Times of challenge and controversy
“The ultimate measure of a man is not where he stands in moments of comfort and convenience, but where he stands at times of challenge and controversy.” Martin Luther King Jr., 1963.
February is Black History Month. Some people think because we are all Americans, dedicating a month to Black History is somehow un-American. Those people have forgotten what life was like in America for centuries for black Americans. As recently as the 1960s, black entertainers in Las Vegas, even such giants as Sammy Davis, Jr., were not allowed to stay in the hotels where they entertained. They were required to go to the “black” section of Las Vegas to get a hotel room. This is not ancient history.
I’ve chosen three cases, among many, to illustrate how recent and how pervasive this oppression of black people was. Even the most common activities could be dangerous.
On May 17, 1954, the U.S. Supreme Court issued its ruling in Brown v. Board of Education, saying that segregated schools were unconstitutional. In spite of this ruling, black students still couldn’t enroll in white schools, so in 1957, the Little Rock, Arkansas, school board created a plan to integrate their schools, starting with high school.
On Sept. 4, 1957, nine black students attempted to start school at Little Rock High School. Arkansas Gov. Orval Faubus deployed the Arkansas National Guard to block the entrance to the school, preventing these nine students from attending.
By the end of September 1957, President Dwight Eisenhower deployed the 101st Airborne Division to protect these students. He later nationalized the Arkansas National Guard to continue this protection. The students were allowed to attend classes but endured ongoing harassment, both verbal and physical. Melba Pattillo had acid thrown in her eyes. This was just 60 years ago, well within the lifetime of many of us. All this because black students believed they were entitled to a good education.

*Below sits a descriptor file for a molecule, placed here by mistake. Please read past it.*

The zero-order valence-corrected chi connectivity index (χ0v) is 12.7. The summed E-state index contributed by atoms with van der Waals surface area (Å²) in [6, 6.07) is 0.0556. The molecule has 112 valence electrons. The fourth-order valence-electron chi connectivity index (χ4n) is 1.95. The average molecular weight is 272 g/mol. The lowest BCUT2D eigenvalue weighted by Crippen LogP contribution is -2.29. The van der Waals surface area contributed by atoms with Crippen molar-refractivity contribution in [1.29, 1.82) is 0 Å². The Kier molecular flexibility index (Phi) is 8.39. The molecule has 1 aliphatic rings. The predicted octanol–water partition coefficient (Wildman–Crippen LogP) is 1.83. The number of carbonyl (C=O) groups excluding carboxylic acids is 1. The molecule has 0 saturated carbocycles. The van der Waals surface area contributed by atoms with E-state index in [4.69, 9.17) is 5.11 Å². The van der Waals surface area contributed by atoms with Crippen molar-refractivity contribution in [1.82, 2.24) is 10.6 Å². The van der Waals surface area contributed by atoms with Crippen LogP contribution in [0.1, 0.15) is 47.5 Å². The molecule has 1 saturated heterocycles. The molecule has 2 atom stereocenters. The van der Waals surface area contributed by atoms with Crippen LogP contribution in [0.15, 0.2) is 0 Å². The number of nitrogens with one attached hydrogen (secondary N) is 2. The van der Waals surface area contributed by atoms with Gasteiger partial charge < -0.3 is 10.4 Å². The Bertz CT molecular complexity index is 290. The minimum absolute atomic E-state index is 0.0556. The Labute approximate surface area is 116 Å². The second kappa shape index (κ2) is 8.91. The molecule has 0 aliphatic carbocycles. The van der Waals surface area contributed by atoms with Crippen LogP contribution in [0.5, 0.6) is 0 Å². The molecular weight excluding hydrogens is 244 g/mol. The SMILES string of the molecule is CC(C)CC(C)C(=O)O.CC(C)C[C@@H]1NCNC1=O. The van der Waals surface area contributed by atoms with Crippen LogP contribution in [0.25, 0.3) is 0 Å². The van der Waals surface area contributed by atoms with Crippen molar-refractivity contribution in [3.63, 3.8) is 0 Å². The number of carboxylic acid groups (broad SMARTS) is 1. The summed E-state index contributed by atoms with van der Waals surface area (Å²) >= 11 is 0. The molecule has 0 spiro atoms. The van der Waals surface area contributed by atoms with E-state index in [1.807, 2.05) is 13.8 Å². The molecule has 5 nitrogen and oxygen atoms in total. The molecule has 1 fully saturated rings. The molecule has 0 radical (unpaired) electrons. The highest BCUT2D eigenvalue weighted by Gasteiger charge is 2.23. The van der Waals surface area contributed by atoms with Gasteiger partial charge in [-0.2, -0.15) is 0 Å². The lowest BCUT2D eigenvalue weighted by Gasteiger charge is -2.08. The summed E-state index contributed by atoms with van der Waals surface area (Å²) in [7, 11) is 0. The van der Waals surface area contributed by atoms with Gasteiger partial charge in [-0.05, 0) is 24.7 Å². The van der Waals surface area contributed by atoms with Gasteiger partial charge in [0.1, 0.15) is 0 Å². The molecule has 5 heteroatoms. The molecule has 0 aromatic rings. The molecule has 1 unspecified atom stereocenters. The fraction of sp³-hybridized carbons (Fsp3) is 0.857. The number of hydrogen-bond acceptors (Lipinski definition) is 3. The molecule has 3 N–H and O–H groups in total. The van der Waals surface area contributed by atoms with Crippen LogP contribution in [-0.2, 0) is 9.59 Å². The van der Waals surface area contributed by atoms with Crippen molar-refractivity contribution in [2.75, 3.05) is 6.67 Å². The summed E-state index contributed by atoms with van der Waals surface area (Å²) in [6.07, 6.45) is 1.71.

The second incident was even more bizarre than the Little Rock High School case. In 1960, the Bridges family sent their six-year-old daughter Ruby to first grade. Nothing unusual, except that Ruby was black and the school was a white school in New Orleans, La. White parents pulled their children out of school; teachers refused to teach as long as a black child was in the school. For her safety, Ruby had to be escorted to school by U.S. Marshalls. She even received death threats. The school brought in a teacher from Massachusetts. For the whole year, Ruby and her teacher were alone in her classroom.
Parents eventually brought their children back to the school, and by the end of the year, the protests had subsided. However, the Bridges family faced serious consequences for their decision, including Mr. Bridges losing his job. All because they sent their little girl to school.
In 1958, a young couple got married in Washington D.C. and then went home to Virginia, where they were promptly jailed. The problem? Richard Loving was white and his wife Mildred was black. In 1958, a black person marrying a white person was illegal in 24 states, violating the Racial Integrity Act of 1924. For the Lovings, something as beautiful as getting married was a crime. They were sentenced to a year in prison unless they left the state. In 1967, the Lovings took their case to the U.S. Supreme Court. On June 12, 1967, the Court ruled that the law was unconstitutional. This ended all laws prohibiting marriage between races, but until then, all inter-racial couples were criminals if they entered certain states in our country.
There are so many more stories like these, such as the three civil rights workers who were helping people register to vote in Mississippi in 1964. They were murdered, with the town complicit. In 2013, the U.S. Supreme Court gutted the 1965 Voting Rights Act these young men died for, opening the way for voter suppression in several states. This is not ancient history. People fought and died to win these rights; we can’t just lie down and let them be destroyed.
Dr. Martin Luther King, Jr. once said, “Our lives begin to end the day we become silent about things that matter.” We must not become silent. We need to stand up for everyone’s rights, not only because it is the moral thing to do, but because ours might be the next to be challenged. “The only thing necessary for the triumph of evil is for good men to do nothing.”
Jeanette Strong, whose column appears every other week, is a Nevada Press Association award-winning columnist. She may be reached at firstname.lastname@example.org.